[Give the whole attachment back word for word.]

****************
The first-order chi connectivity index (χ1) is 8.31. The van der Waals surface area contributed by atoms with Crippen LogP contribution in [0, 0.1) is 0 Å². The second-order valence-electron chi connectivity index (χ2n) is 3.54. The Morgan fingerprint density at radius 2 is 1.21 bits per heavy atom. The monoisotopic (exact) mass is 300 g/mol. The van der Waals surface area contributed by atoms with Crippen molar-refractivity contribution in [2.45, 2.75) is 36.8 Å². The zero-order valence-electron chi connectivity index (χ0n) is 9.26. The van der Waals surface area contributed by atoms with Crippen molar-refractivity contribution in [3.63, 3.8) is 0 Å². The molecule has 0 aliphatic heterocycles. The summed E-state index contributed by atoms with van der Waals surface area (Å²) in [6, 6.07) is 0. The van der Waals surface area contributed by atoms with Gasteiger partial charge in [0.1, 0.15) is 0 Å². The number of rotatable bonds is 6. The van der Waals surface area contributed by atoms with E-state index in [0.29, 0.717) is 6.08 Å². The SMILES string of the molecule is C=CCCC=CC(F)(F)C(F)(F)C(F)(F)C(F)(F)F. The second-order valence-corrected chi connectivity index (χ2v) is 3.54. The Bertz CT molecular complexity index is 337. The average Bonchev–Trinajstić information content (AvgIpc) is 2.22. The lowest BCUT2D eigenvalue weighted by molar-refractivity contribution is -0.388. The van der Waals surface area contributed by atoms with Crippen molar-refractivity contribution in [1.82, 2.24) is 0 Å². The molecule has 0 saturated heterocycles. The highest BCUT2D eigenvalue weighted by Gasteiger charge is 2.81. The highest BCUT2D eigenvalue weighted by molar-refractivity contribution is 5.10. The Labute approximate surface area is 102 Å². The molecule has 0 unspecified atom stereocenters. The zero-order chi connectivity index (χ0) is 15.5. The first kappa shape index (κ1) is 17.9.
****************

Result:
The first-order chi connectivity index (χ1) is 8.31. The van der Waals surface area contributed by atoms with Crippen LogP contribution in [0, 0.1) is 0 Å². The second-order valence-electron chi connectivity index (χ2n) is 3.54. The Morgan fingerprint density at radius 2 is 1.21 bits per heavy atom. The monoisotopic (exact) mass is 300 g/mol. The van der Waals surface area contributed by atoms with Crippen molar-refractivity contribution in [2.45, 2.75) is 36.8 Å². The zero-order valence-electron chi connectivity index (χ0n) is 9.26. The van der Waals surface area contributed by atoms with Crippen molar-refractivity contribution in [3.63, 3.8) is 0 Å². The molecule has 0 aliphatic heterocycles. The summed E-state index contributed by atoms with van der Waals surface area (Å²) in [6, 6.07) is 0. The van der Waals surface area contributed by atoms with Gasteiger partial charge in [0.1, 0.15) is 0 Å². The number of rotatable bonds is 6. The van der Waals surface area contributed by atoms with E-state index in [0.29, 0.717) is 6.08 Å². The SMILES string of the molecule is C=CCCC=CC(F)(F)C(F)(F)C(F)(F)C(F)(F)F. The second-order valence-corrected chi connectivity index (χ2v) is 3.54. The Bertz CT molecular complexity index is 337. The average Bonchev–Trinajstić information content (AvgIpc) is 2.22. The lowest BCUT2D eigenvalue weighted by molar-refractivity contribution is -0.388. The van der Waals surface area contributed by atoms with Crippen molar-refractivity contribution in [1.82, 2.24) is 0 Å². The molecule has 0 saturated heterocycles. The highest BCUT2D eigenvalue weighted by Gasteiger charge is 2.81. The highest BCUT2D eigenvalue weighted by molar-refractivity contribution is 5.10. The Labute approximate surface area is 102 Å². The molecule has 0 unspecified atom stereocenters. The zero-order chi connectivity index (χ0) is 15.5. The first kappa shape index (κ1) is 17.9.